If you’ve ever heard the phrase you’ve got to “spend money to make money,” you already know that major companies often have to spend a good chunk of change to get you familiar with their product. How else would you know about a new burger, soda or national chain?
For some companies, however, traditional advertising just isn’t a necessity. They don’t need to show up on your TV in order to get customers in the door. Why? Because their quality, low prices, or an “it factor” (yes, it applies to companies, too) speak for themselves. Here are eight companies that have become household names in other ways.
Krispy Kreme was founded in 1937 and the company’s delicious pastries have been a mainstream favorite since then. Want a doughnut? Yeah, you’ll drive the extra few minutes to get a fresh glazed doughnut that’s just come out of the oven. And you’ll tell your friends on Instagram about it, too.
That kind of word-of-mouth makes a TV campaign completely unnecessary. Krispy Kreme does some digital campaigning, but the doughnuts are so good, the company expects its customers and employees to become the brand’s best marketers. It also donates doughnuts to local events!
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The hot sauce brand didn’t have a Facebook page until 2014, but that’s not because the brand’s only been around for six years. In fact, Sriracha has been around since 1980 — it just doesn’t need to advertise.
There are several reasons that Huy Fong Foods, the sauce’s parent company, doesn’t do ads. First, the company’s CEO, David Tran, claims that it wouldn’t be cost-effective. All the money goes toward making the best product possible and not cutting corners. Second, people just love the sauce. Not only have fast-food franchises embraced the sauce, but influencers also love it. There’s even a cookbook dedicated to the sauce!
Trader Joe’s breaks all the traditional customer-facing rules for running a business. The grocery chain doesn’t have sales, runs out of popular products and never advertises. And yet, everyone loves the place! The store has been going since 1958.
So how does it do it? By creating unique quality products (don’t call them “generic!”). It also offers fewer products than other stores so that customers become really familiar with what they’re purchasing. All while Trader Joe’s saves on real estate and passes that savings on to the customer.
Trader Joe’s doesn’t need ads because not only does it have a loyal fanbase, but there are now people trying to make a living by being professional TJ’s influencers!
Zara, founded in 1974, is the world’s largest clothing retailer. And the retail giant isn’t fighting to stay No. 1 by running ads. Instead, the brand focuses on creating experiences that get clients into stores. In 2018, the brand created an in-store augmented reality experience where customers could see what models would look like wearing the clothes on display via their phones.
It helps that the store sells quality items, is focused on customer experience and only operates locations where it has the most impact. The brand’s not afraid to open and close stores — and it’s always expanding.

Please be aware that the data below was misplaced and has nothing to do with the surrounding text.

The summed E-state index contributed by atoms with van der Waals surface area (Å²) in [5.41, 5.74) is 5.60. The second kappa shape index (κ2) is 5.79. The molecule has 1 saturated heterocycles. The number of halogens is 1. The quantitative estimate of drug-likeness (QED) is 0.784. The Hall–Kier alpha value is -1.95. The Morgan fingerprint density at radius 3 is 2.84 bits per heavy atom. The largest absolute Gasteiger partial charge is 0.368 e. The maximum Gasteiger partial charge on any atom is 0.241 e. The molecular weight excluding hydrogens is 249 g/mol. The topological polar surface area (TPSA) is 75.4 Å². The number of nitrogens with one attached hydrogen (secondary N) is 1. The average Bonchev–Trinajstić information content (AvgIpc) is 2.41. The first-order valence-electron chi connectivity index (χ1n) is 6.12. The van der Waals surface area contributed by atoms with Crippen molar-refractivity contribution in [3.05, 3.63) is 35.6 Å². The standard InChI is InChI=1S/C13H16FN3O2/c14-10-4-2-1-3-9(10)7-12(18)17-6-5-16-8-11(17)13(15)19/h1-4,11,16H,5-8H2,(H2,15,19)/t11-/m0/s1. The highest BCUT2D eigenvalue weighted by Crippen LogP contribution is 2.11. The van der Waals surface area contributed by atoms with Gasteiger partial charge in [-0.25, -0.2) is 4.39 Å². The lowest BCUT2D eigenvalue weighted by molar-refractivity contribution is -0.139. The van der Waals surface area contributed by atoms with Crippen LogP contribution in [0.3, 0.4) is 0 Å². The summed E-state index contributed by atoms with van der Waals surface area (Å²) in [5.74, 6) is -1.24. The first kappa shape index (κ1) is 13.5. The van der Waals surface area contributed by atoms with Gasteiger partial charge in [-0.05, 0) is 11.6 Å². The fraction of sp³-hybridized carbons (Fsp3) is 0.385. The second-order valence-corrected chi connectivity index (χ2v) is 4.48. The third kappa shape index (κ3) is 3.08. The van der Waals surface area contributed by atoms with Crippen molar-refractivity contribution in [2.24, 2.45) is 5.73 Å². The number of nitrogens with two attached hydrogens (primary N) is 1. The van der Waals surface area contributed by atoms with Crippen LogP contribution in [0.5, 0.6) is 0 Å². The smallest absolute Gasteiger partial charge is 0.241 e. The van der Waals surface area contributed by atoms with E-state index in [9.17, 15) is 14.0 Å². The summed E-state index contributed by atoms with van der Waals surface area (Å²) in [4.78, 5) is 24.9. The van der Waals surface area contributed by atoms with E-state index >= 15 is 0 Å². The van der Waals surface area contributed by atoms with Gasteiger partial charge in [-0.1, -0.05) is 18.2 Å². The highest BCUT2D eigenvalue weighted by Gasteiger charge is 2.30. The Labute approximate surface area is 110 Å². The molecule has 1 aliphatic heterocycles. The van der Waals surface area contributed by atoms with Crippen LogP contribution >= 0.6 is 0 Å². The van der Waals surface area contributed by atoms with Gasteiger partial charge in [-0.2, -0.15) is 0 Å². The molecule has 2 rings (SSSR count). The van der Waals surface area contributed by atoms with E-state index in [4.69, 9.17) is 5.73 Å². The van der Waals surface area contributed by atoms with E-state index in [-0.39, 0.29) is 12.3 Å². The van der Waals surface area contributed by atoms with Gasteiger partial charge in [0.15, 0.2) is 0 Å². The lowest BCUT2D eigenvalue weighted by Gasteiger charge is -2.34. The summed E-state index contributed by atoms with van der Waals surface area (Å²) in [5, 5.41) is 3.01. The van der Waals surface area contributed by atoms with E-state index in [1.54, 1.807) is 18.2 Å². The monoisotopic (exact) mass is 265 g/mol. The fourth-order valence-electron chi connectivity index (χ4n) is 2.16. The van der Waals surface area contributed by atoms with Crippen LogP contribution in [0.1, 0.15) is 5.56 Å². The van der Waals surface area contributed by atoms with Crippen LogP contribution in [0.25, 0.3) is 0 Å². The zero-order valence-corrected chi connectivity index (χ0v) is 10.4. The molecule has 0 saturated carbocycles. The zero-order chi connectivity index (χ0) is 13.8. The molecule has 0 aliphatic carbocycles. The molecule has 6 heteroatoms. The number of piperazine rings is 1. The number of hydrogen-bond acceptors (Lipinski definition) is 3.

Costco doesn’t just reject advertising, it’s branded the entire enterprise as “evil.” Why that word, specifically? “Because it costs money; anything that is going to raise our price on merchandise is bad,” Jim Sinegal, the store’s co-founder and former CEO, said in 2013. That’s kept the brand going since 1983.
Lowering costs allows the members-only store to keep prices low and pay its workers well. And that keeps customers happy, too. Being able to buy pizza at the same place you buy an industrial-grade personal paper shredder doesn’t hurt. Speaking of pizza, did you know that Costco is also one of the nation’s largest pizza chains?
The company has been selling products for the face and body since 1851 and that’s given the brand enough time to get its products into the hands of customers all over the world and onto the faces of celebs who happily evangelize Kiehl’s to their fans.
Another reason Kiehl’s does so well? Its salespeople will hand out generous samples without any judgment or reservation. Those samples often turn into sales.
Lululemon has been making clothing for those devoted to athleisure since 1998. But the company didn’t get big through advertising. In fact, the brand didn’t start making ads until 2017. Instead, it expected sales to soar via word-of-mouth (those into the brand are really into the brand) and its network of ambassadors.
Though the brand has made a foray into advertising, its best marketing still comes from seeing its $100 leggings worn (and envied) on the street and in yoga and cycling studios.
Tupperware has been around since 1946 and, before 2019, hadn’t been advertised in decades. The only ways to purchase the products was to go to a “Tupperware party” or purchase directly from an independent sales representative ( like your Aunt Mary).
It’s true — though you might think you bought Tupperware from Target (they do advertise), what’s really happened is that the brand has fallen victim to being genericized (colloquially if not legally). People say “Tupperware” when they really mean “plastic container.”
So the brand had to think fast. Last year, it opened a pop-up store in New York’s SoHo district to get customers reinvested in the brand and to help them more easily access the product. (How will this influence your aunt’s sales? Maybe give her a call!)